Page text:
●        Protecting Affordable Apartments with Analytics: In 2015, MODA provided analytics support to the NYC Tenant Harassment Prevention Task Force, helping to prioritize where inspectors searched for landlords creating unsafe living conditions in order to remove tenants from rent-regulated units. In 2016, MODA partnered with the Commission on Human Rights to prioritize where “testers” search for landlords illegally discriminating against potential tenants using public assistance. Write-ups of these and other MODA data science projects, including data used and source code where applicable, are available on the MODA Project Library.

●        Emergency Data Drills: After successfully assisting the City in identifying all cooling towers for inspection following a 2015 outbreak of Legionnaire Disease, MODA partnered in 2016 with New York City Emergency Management to run “Data Drills,” exercises modeled after operational drills and emergency table-tops to better prepare the City’s data and analytics personnel to share information during emergencies. The drills, organized as analytical “sprints” to test tools and processes, have been replicated in other New York City agencies and other cities.
●        NYC Analytics Exchange (AnEx): In December 2017, MODA launched AnEx, a community of practice for data analytics. The 300+ member community has hosted five events on common City data systems and analytics projects, and has collaborated on shared issues facing data analysts across the City.

“Since the passage of the City's open data law, BetaNYC has advocated for as many digital government tools to support the law. For the past six years we have worked with the Administration and Council to ensure that the law is adequately resourced and supported. We fundamentally believe that open data is a partnership between the City and its people. With the passage of Local Law 222, we are excited to see one more tool. We are thankful for the City Council's and the Administration's willingness to make open data and the future of citywide analytics an iterative process. Additionally, we are honored to co-host the third annual NYC open data week and kick off the week with NYC School of Data on International Open Data Day. We hope you submit your ideas and join us for the party. Together, we can make government work for the people, by the people, for the digital age,” said Noel Hidalgo, Executive Director of BetaNYC.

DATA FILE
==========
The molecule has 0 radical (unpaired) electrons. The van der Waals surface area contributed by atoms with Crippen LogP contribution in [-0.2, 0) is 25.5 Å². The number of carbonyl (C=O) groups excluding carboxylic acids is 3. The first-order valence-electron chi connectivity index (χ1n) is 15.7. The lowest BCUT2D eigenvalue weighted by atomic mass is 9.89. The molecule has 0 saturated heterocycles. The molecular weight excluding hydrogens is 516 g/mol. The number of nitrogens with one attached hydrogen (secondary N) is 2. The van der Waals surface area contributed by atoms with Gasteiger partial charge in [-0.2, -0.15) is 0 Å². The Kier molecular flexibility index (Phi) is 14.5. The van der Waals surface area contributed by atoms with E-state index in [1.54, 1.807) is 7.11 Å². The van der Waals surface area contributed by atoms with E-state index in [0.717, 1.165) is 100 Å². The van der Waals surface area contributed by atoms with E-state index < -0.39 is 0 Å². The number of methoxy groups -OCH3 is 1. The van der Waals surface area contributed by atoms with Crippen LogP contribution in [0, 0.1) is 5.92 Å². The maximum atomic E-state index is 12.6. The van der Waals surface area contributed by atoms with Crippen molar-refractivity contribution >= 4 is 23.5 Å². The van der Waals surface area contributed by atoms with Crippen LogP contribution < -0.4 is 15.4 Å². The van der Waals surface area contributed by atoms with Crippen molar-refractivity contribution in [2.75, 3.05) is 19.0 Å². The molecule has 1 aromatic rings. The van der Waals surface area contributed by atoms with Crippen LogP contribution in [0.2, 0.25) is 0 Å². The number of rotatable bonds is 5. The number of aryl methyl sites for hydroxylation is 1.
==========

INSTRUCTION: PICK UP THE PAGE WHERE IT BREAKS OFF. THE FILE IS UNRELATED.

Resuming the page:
“Codifying MODA in the Charter is a welcome indication New York City is continuing to integrate Open Data and data analytics more deeply into government operations," said John Kaehny, Executive Director at Reinvent Albany. “MODA will officially become a permanent office to improve agency performance and government transparency not only for this mayoralty, but for subsequent Administrations to come.”  

About the Mayor’s Office of Data Analytics (MODA)

MODA is New York City's center for advanced analytics and data sharing. MODA helps agencies apply strategic analytical thinking to data to deliver City services more equitably and effectively, and to increase operational transparency. Its team of data scientists partner with agency subject matter experts to transform City data into actionable insights, bringing expert knowledge in statistics, math, and programing and uses open source tools to help solve operational problems.

MODA partners with DoITT to manage the NYC Open Data program, which has over 2,000 publicly available datasets used each week by 30,000 students, researchers, entrepreneurs, non-profits, and others. To achieve Open Data for All, MODA and DoITT have increased awareness of City data through marketing campaigns and regular events, including the annual Open Data Week in early March. They have also improved the usability of public data through a new user-friendly Open Data website, data dictionaries for 90% of all datasets, and the development of a best-in-class metadata standard. Learn more atwww.nyc.gov/opendata.